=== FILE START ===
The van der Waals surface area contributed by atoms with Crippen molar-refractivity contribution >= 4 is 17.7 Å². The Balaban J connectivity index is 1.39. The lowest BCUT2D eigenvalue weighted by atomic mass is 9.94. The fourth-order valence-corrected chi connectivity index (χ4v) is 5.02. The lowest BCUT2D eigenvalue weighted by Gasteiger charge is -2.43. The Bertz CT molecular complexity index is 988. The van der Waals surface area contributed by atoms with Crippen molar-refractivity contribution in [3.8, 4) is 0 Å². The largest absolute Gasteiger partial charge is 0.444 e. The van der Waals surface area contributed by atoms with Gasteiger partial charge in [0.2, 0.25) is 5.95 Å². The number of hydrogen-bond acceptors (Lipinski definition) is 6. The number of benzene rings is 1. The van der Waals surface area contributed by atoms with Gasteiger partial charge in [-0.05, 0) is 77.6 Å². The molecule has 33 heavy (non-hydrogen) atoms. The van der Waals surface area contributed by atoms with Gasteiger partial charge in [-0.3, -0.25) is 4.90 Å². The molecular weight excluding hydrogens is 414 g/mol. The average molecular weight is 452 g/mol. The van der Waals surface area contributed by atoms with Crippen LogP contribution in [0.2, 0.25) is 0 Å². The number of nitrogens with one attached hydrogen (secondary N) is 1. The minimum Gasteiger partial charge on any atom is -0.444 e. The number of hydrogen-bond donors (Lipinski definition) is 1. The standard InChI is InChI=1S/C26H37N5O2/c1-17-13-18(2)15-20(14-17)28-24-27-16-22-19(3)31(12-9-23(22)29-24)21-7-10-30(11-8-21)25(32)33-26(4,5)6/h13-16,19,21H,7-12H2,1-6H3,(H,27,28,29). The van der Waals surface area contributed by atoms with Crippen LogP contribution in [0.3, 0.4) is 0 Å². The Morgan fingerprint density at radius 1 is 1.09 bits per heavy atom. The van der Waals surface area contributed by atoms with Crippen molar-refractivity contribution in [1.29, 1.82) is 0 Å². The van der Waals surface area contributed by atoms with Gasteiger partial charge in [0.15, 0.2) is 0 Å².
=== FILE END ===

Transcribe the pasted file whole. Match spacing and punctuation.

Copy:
The van der Waals surface area contributed by atoms with Crippen molar-refractivity contribution >= 4 is 17.7 Å². The Balaban J connectivity index is 1.39. The lowest BCUT2D eigenvalue weighted by atomic mass is 9.94. The fourth-order valence-corrected chi connectivity index (χ4v) is 5.02. The lowest BCUT2D eigenvalue weighted by Gasteiger charge is -2.43. The Bertz CT molecular complexity index is 988. The van der Waals surface area contributed by atoms with Crippen molar-refractivity contribution in [3.8, 4) is 0 Å². The largest absolute Gasteiger partial charge is 0.444 e. The van der Waals surface area contributed by atoms with Gasteiger partial charge in [0.2, 0.25) is 5.95 Å². The number of hydrogen-bond acceptors (Lipinski definition) is 6. The number of benzene rings is 1. The van der Waals surface area contributed by atoms with Gasteiger partial charge in [-0.05, 0) is 77.6 Å². The molecule has 33 heavy (non-hydrogen) atoms. The van der Waals surface area contributed by atoms with Gasteiger partial charge in [-0.3, -0.25) is 4.90 Å². The molecular weight excluding hydrogens is 414 g/mol. The average molecular weight is 452 g/mol. The van der Waals surface area contributed by atoms with Crippen LogP contribution in [0.2, 0.25) is 0 Å². The number of nitrogens with one attached hydrogen (secondary N) is 1. The minimum Gasteiger partial charge on any atom is -0.444 e. The number of hydrogen-bond donors (Lipinski definition) is 1. The standard InChI is InChI=1S/C26H37N5O2/c1-17-13-18(2)15-20(14-17)28-24-27-16-22-19(3)31(12-9-23(22)29-24)21-7-10-30(11-8-21)25(32)33-26(4,5)6/h13-16,19,21H,7-12H2,1-6H3,(H,27,28,29). The van der Waals surface area contributed by atoms with Crippen LogP contribution in [0.3, 0.4) is 0 Å². The Morgan fingerprint density at radius 1 is 1.09 bits per heavy atom. The van der Waals surface area contributed by atoms with Crippen molar-refractivity contribution in [1.29, 1.82) is 0 Å². The van der Waals surface area contributed by atoms with Gasteiger partial charge in [0.15, 0.2) is 0 Å².